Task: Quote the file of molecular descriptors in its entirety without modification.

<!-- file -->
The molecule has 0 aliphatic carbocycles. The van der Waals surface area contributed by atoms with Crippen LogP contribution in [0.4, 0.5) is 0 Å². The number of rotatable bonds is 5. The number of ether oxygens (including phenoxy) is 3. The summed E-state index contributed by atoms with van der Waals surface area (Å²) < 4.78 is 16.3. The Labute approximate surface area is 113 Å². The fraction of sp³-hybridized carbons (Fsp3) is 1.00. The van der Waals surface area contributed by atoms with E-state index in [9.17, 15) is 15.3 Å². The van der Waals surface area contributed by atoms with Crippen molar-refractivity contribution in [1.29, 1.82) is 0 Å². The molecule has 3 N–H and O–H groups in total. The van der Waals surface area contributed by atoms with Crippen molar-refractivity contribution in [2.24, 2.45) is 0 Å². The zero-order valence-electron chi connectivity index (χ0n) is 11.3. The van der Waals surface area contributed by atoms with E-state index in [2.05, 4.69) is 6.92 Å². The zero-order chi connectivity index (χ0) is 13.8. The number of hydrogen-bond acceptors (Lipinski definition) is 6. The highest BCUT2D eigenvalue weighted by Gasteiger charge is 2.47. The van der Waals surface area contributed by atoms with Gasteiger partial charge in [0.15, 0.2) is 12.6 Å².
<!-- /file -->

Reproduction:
The molecule has 0 aliphatic carbocycles. The van der Waals surface area contributed by atoms with Crippen LogP contribution in [0.4, 0.5) is 0 Å². The number of rotatable bonds is 5. The number of ether oxygens (including phenoxy) is 3. The summed E-state index contributed by atoms with van der Waals surface area (Å²) < 4.78 is 16.3. The Labute approximate surface area is 113 Å². The fraction of sp³-hybridized carbons (Fsp3) is 1.00. The van der Waals surface area contributed by atoms with E-state index in [9.17, 15) is 15.3 Å². The van der Waals surface area contributed by atoms with Crippen molar-refractivity contribution in [1.29, 1.82) is 0 Å². The molecule has 3 N–H and O–H groups in total. The van der Waals surface area contributed by atoms with Crippen molar-refractivity contribution in [2.24, 2.45) is 0 Å². The zero-order valence-electron chi connectivity index (χ0n) is 11.3. The van der Waals surface area contributed by atoms with E-state index in [2.05, 4.69) is 6.92 Å². The zero-order chi connectivity index (χ0) is 13.8. The number of hydrogen-bond acceptors (Lipinski definition) is 6. The highest BCUT2D eigenvalue weighted by Gasteiger charge is 2.47. The van der Waals surface area contributed by atoms with Gasteiger partial charge in [0.15, 0.2) is 12.6 Å².